For the first thermal analysis conducted, power (heat
generated by individual components) estimates were placed
either as planar heat sources on top of the respective areas
of the PCB or power estimates for the components. The dominant source of heat was the main PCoIP processor at the
In a more recent PCB system example, engineers added
a six-fin aluminum heat sink to the PCoIP processor component. Adding an enclosure around the PCB would clearly
increase the die temperature, but engineers need to maintain temperatures below 100 C (212 F). So they added vents
to the enclosure to improve air circulation, which in turn
enhanced cooling of the die and other internal components.
However, this led to localized hot spots on the enclosure
itself. To determine the most effective vent design, the team
needed to simulate various enclosure options.
 Initial Icepak free-air simulations with package heat sink
and no enclosure
 ANSYS Icepak parameterization options example
© 2014 ANSYS, INC.
Many different parameters and scenarios of the complete
system were modeled, such as grill sizing/placement, enclosure thicknesses, enclosure material, air separation between
the PCB and enclosure, device source power, air flow, and
ambient temperatures. The parameterization ability within
Icepak controlled many of these parameters, making multiple-simulation execution an easy task.
Electromagnetic interference (EMI) is also a concern for
the enclosure design. Ideally the complete design, including any external electrical connections, should be wrapped
in a Faraday cage to minimize EMI. However, this would not
provide a thermal path from the heat sources to the external world. Engineers carried out virtual experiments on
hole sizes and placement, again using the parameterization
feature of Icepak. With this approach, hundreds of design
scenario simulations could be run to generate data to be analyzed at a later time.
To verify the accuracy of the Icepak model, various enclosure prototypes were 3-D printed, and a thermal camera measured the hotspots for both the silicon chip on the PCB and
the external enclosure surface temperatures. The team noted
that cabling from the zero client acted as a good heat sink
for the enclosure by pulling the heat away. Metal connectors
linked directly to the PCB also provided a major source of
heat escaping from the enclosure, though the 45 C (113 F)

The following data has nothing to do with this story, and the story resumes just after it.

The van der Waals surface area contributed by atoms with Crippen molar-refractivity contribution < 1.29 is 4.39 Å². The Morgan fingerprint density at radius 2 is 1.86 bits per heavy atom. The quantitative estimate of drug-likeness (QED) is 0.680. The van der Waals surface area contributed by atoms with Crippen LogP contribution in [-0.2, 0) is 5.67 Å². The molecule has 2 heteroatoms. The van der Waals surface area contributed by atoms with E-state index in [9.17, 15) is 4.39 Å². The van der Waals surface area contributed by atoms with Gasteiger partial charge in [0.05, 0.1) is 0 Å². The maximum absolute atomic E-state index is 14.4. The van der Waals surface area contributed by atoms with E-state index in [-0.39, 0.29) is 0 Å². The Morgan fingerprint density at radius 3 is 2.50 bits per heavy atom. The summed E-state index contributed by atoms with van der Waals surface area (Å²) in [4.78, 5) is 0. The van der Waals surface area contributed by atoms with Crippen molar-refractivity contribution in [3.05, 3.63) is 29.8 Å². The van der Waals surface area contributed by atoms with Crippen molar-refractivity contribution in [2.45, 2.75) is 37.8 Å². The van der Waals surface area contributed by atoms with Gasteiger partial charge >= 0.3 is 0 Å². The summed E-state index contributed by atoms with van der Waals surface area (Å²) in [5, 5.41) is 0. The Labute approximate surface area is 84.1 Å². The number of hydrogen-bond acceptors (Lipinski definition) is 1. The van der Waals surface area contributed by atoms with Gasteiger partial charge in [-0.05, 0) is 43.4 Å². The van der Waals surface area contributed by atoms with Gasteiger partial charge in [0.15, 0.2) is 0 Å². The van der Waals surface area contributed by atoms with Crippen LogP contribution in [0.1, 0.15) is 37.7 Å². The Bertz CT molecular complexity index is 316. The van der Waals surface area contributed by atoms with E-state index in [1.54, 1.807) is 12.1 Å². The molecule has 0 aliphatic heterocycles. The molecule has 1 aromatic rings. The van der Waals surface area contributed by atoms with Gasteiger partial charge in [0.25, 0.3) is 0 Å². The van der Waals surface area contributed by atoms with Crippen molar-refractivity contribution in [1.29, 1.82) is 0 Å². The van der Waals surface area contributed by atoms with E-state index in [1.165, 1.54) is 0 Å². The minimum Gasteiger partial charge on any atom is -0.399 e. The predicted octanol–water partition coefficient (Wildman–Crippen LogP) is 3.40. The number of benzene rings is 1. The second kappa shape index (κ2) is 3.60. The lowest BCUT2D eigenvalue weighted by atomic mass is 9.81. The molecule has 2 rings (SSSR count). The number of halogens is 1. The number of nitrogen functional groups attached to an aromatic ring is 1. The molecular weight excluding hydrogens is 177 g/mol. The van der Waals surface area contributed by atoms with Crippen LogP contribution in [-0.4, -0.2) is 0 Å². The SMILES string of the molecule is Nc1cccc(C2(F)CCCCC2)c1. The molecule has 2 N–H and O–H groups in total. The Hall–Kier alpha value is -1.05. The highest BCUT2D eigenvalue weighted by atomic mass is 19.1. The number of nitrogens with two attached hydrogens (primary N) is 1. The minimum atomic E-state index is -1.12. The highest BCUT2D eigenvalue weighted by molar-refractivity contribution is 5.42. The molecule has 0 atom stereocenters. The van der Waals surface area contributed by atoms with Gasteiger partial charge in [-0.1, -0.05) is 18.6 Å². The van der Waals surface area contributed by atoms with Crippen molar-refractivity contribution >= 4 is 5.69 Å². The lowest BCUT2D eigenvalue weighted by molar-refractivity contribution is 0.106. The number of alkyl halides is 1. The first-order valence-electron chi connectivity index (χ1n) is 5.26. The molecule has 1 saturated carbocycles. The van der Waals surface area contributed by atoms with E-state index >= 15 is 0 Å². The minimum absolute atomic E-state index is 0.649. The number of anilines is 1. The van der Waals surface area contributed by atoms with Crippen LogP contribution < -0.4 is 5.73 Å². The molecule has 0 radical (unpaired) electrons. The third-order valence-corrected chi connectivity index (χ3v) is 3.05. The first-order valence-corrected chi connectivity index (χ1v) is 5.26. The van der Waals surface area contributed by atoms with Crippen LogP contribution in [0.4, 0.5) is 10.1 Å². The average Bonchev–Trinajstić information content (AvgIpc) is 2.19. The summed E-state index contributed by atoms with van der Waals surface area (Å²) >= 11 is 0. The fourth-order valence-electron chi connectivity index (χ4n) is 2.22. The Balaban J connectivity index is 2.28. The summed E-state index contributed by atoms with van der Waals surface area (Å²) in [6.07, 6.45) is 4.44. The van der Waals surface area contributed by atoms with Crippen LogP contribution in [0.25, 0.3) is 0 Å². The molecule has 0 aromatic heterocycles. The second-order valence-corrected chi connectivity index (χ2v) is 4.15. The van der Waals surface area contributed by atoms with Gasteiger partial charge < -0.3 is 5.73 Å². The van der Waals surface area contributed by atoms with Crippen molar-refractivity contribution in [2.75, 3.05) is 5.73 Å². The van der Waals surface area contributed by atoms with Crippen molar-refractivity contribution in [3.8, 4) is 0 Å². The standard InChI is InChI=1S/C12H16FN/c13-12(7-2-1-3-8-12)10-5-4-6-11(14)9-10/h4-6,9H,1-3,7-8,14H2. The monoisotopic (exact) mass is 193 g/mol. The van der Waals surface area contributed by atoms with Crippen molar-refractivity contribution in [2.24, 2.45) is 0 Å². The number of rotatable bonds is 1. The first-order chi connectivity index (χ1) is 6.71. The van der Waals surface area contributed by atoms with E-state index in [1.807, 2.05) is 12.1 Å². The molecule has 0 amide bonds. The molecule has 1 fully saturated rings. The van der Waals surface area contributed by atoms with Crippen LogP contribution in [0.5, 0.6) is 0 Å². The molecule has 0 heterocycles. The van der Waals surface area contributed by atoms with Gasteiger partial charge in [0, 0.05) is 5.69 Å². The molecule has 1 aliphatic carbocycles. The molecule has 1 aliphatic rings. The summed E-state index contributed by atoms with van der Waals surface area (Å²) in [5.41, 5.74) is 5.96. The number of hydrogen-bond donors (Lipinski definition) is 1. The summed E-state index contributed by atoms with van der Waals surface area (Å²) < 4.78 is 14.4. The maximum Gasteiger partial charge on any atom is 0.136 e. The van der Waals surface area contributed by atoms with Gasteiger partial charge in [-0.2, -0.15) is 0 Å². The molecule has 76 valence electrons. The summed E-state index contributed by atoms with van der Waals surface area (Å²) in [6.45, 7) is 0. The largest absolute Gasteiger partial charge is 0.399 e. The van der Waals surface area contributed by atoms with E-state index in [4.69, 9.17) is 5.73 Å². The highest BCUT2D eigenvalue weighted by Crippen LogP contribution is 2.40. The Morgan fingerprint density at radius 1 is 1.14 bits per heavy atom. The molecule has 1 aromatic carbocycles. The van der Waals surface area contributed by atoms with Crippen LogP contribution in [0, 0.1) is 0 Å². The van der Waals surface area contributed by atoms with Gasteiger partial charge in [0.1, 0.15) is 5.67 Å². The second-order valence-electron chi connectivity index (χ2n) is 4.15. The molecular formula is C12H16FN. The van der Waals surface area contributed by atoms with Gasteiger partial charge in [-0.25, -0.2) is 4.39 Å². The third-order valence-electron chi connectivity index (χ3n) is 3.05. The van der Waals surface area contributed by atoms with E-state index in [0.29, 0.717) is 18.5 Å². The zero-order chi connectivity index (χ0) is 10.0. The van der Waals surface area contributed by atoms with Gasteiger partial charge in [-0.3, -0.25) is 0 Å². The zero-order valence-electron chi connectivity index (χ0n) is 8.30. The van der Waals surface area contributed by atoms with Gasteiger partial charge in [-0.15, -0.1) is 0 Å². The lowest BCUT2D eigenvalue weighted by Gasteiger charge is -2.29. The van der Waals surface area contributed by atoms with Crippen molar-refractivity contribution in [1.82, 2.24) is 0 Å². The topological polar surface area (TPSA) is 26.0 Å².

maximum target surface temperature was maintained.
ANSYS ADVANTAGE Volume VIII | Issue 2 | 2014
Teradici recognized the benefits
of ANSYS technology in developing
best practices to design
a functional enclosure.
To increase the accuracy of the
Icepak model, engineers created a simple model that included cables and
connector to match the thermal camera results. The Icepak simulation for
this simplified enclosure replicated
the results from the thermal camera.
Correlation with the model and a functioning system provided confidence in
the modeling without having to repeat
rapid prototyping for other enclosures.
Details about the heat flows within
and around the enclosure provide
useful vent placement information.
Simulations of the enclosure were
tested with different vent designs with
both horizontal and vertical placements. Convection cooling and the
chimney effect created with the vertical position show that modest venting provides acceptable enclosure
 Thermal camera image of 3-D printed enclosure
overlaid with image from thermal camera
 Icepak temperature simulation showing heat
dissipation through cables and hotspot of the
device on PCB (beneath “R” and “A” cut-outs
in enclosure)
 Air flow vectors (top) and a temperature
map (bottom) of a slice through the center
of enclosure
ANSYS Icepak and its
parameterization capabilities
proved extremely useful.
© 2014 ANSYS, INC.
ANSYS Icepak and its parameterization
capabilities proved extremely useful to
determine different design options of
a zero client enclosure, including the
best approaches to minimize device
temperature and enclosure surface
temperature. Icepak successfully modeled the complex heat flows in the system, including the heat transfer of the
PCoIP processor (primary heat source)
from the die through the substrate and
onto the PCB, as well as the heat transfers through the enclosure. Simulation
helped to quickly analyze different
enclosure orientations and venting
Teradici recognized the benefits
of ANSYS technology in developing best
practices to design a functional enclosure for the PCoIP zero client. Developing
reasonable correlation between the 3-D
printed model and the simulation presented an enticing opportunity to expand
efforts to design smaller, more-efficient
device enclosures.
ANSYS ADVANTAGE Volume VIII | Issue 2 | 2014